chefwen 3:18 AM  

That was weird, at first I thought we were going for cheeseburgers. I had I SMELL THE B--O-, I'm thinking bacon, then I got the spiral going down with JACK, O.K. we are going for different cheese. Talk about left field! DOH! Anyway, it got me hungry for a cheese burger so that's what I had for dinner.
Light bulb blinked on and I was able to finish when I corrected HAH HAH to HAR HAR.

Cute puzzle, I liked it!

Dukedog 6:19 AM  

Since we're dealing with the blood of an Englishman, can I propose that the barrister's degree could or should be an LL.D? That would give "anaerode", which is apparently an acceptable alternative.

Brookboy 6:47 AM  

More medium than easy for me. Got the center pretty well and then struggled with the corners, especially the southwest corner.

"Speak raucously" (31A) = BLAT? I'm tempted to BLAT right now.

Never did figure out the FEE FI FO FUM construct until I read Rex's comments. Yet another DUH! moment for me.

Very clever puzzle, very enjoyable for me.

YontifSadie 7:39 AM  

What does 73A One small step have to do with ATOB? What is ATOB?

Anonymous 7:48 AM  

A to B, as in from point A to point B.

ParserMan 7:49 AM  

A to B

AH 7:54 AM  

A to B

Glimmerglass 8:23 AM  

"Invictus," the poem, is the one that ends "I am the master of my fate/I am the captain of my soul." Didn't remember the poet's name. Fun puzzle, if not very hard. I got the circles and the whole quote (except I misspelled FI as "fie") off ISMELL, so that made everything pretty easy. Lots of stuff I didn't know, but the crosses were aways easy -- except the W in WIL and AL LEWIS, but that was an easy guess. Loved the clue for CLUE.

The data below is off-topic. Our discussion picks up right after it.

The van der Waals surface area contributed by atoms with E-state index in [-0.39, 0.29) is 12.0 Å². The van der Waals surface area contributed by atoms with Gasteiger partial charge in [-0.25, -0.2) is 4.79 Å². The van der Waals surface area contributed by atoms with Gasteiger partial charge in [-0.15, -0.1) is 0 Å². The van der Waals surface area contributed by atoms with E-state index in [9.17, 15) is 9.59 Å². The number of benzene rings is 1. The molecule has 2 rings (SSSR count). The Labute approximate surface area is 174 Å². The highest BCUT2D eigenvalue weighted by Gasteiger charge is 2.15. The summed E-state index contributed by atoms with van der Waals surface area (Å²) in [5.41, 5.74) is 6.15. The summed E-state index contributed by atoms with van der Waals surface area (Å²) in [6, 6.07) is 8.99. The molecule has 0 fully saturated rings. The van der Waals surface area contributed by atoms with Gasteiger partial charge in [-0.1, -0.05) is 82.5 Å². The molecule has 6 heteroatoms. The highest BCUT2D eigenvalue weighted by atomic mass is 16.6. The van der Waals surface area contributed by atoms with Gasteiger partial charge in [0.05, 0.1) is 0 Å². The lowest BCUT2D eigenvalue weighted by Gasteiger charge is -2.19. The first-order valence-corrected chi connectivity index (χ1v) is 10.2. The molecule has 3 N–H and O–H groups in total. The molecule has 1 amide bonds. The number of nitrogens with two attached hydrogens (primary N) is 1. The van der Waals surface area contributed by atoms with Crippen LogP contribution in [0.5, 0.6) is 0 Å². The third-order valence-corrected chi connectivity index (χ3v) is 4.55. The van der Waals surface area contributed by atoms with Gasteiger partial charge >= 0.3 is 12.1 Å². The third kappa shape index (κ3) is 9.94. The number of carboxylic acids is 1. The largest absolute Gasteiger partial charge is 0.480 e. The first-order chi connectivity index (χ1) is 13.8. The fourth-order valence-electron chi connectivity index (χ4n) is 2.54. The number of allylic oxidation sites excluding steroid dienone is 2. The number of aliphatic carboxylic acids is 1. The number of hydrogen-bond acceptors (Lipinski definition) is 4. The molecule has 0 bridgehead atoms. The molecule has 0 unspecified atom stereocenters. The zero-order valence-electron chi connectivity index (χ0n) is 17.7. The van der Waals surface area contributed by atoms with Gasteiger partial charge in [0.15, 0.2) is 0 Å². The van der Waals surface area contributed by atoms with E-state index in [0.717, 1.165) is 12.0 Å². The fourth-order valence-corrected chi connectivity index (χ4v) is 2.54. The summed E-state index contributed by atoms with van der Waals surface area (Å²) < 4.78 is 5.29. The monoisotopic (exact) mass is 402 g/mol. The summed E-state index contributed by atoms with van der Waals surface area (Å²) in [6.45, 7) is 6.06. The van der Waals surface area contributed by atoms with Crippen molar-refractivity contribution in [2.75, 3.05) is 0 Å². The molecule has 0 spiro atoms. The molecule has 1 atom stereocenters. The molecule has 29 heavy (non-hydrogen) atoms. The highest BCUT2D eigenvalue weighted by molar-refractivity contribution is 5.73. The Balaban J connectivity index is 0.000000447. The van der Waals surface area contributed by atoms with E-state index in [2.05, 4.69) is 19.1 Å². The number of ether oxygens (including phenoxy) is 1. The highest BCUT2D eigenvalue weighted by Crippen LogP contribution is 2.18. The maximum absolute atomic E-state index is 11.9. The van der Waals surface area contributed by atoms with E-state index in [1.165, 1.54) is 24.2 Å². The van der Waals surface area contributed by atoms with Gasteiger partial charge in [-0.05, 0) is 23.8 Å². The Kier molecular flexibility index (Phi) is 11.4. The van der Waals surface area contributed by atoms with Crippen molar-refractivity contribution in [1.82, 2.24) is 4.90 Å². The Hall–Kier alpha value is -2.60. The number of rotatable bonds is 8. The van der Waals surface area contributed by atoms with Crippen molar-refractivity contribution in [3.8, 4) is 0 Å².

joho 8:47 AM  

Very clever use of circles ... loved the theme! Adding FEE, FI, FO FUM was icing on the cake. Plus those long answers are so fresh. I had FutiLE before FEEBLE, though.

Also FUMBLEd at badDAY before OFFDAY and laurEL before SISKEL.

This was just a charming Sunday romp (not a slog) with lots of PEP.

Thank you, David and Barry!

LoriS 9:37 AM  

I want to express again my utmost respect for the constructor of any puzzle, especially a Sunday. But for me (and I am at best a mediocre solver) the theme's the thing, and once I "get" the general theme I like puzzles that still offer fun "ahas" when you complete each answer. As soon as I saw the title of this puzzle, and the beanstalky shape, I knew what we were dealing with; and when I read the clue for 3 down, all of the theme answers fell much too easily into position. For this particular Sunday and this particular solver, fun over.

Tyler Clark 9:43 AM  

Good one. Got the circles seconds into solving but didn't get the Fee, Fie, Foe until near the end.

jackj 9:53 AM  

Who doesn’t know the words to “Jack and the Beanstalk”:

Be he live or be he dead,
I’ll grind his bones to make my bread.”

This was such a pure delight, that even when the theme became clear, it didn’t burst the fun bubble; it seemed to enhance the solving pleasure and we became time travelers of a sort as we flashed back to happy childhood nonsense.

Fifteen-year old phenom David Steinberg and revered Cru member, crossword historian and original Litzbro Barry Haldiman have given us a very special treat for today’s puzzle!